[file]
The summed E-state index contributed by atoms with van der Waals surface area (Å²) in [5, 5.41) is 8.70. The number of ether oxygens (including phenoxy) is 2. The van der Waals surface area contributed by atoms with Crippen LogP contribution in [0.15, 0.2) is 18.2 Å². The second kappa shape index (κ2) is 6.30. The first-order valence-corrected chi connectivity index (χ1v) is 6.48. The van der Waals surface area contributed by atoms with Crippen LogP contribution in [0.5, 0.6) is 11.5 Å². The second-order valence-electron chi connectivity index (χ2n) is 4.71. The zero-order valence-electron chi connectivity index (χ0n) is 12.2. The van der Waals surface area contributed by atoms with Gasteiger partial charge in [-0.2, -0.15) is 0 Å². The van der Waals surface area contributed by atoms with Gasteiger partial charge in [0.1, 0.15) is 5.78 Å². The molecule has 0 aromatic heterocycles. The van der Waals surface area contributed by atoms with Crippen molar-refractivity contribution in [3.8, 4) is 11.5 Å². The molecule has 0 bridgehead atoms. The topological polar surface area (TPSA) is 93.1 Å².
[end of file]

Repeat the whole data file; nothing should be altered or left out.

The summed E-state index contributed by atoms with van der Waals surface area (Å²) in [5, 5.41) is 8.70. The number of ether oxygens (including phenoxy) is 2. The van der Waals surface area contributed by atoms with Crippen LogP contribution in [0.15, 0.2) is 18.2 Å². The second kappa shape index (κ2) is 6.30. The first-order valence-corrected chi connectivity index (χ1v) is 6.48. The van der Waals surface area contributed by atoms with Crippen LogP contribution in [0.5, 0.6) is 11.5 Å². The second-order valence-electron chi connectivity index (χ2n) is 4.71. The zero-order valence-electron chi connectivity index (χ0n) is 12.2. The van der Waals surface area contributed by atoms with Gasteiger partial charge in [-0.2, -0.15) is 0 Å². The van der Waals surface area contributed by atoms with Gasteiger partial charge in [0.1, 0.15) is 5.78 Å². The molecule has 0 aromatic heterocycles. The van der Waals surface area contributed by atoms with Crippen molar-refractivity contribution in [3.8, 4) is 11.5 Å². The molecule has 0 bridgehead atoms. The topological polar surface area (TPSA) is 93.1 Å².